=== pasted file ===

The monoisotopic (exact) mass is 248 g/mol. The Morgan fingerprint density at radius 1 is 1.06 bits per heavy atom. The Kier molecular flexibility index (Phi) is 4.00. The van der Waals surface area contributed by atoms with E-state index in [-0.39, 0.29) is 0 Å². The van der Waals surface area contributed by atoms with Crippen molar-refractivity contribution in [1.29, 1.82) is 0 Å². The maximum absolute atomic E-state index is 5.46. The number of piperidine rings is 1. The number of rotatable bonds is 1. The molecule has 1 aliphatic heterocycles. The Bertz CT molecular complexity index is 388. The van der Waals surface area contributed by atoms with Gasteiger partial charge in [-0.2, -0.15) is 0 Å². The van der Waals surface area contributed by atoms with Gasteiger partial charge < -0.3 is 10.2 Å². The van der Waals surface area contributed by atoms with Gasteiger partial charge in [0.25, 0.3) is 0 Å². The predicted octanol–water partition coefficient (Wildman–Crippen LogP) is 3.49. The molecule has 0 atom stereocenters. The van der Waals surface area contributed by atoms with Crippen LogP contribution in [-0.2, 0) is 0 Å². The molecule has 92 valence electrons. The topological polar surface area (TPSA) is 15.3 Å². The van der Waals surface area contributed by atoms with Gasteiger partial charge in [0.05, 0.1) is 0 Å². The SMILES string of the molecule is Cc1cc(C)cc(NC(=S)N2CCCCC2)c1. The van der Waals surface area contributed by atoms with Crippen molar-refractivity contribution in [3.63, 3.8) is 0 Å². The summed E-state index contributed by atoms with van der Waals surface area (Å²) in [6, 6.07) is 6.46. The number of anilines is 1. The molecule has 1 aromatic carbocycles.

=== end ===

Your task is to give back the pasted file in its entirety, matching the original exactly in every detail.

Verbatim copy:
The monoisotopic (exact) mass is 248 g/mol. The Morgan fingerprint density at radius 1 is 1.06 bits per heavy atom. The Kier molecular flexibility index (Phi) is 4.00. The van der Waals surface area contributed by atoms with E-state index in [-0.39, 0.29) is 0 Å². The van der Waals surface area contributed by atoms with Crippen molar-refractivity contribution in [1.29, 1.82) is 0 Å². The maximum absolute atomic E-state index is 5.46. The number of piperidine rings is 1. The number of rotatable bonds is 1. The molecule has 1 aliphatic heterocycles. The Bertz CT molecular complexity index is 388. The van der Waals surface area contributed by atoms with Gasteiger partial charge in [-0.2, -0.15) is 0 Å². The van der Waals surface area contributed by atoms with Gasteiger partial charge < -0.3 is 10.2 Å². The van der Waals surface area contributed by atoms with Gasteiger partial charge in [0.25, 0.3) is 0 Å². The predicted octanol–water partition coefficient (Wildman–Crippen LogP) is 3.49. The molecule has 0 atom stereocenters. The van der Waals surface area contributed by atoms with Crippen LogP contribution in [-0.2, 0) is 0 Å². The molecule has 92 valence electrons. The topological polar surface area (TPSA) is 15.3 Å². The van der Waals surface area contributed by atoms with Gasteiger partial charge in [0.05, 0.1) is 0 Å². The SMILES string of the molecule is Cc1cc(C)cc(NC(=S)N2CCCCC2)c1. The van der Waals surface area contributed by atoms with Crippen molar-refractivity contribution in [3.63, 3.8) is 0 Å². The summed E-state index contributed by atoms with van der Waals surface area (Å²) in [6, 6.07) is 6.46. The number of anilines is 1. The molecule has 1 aromatic carbocycles.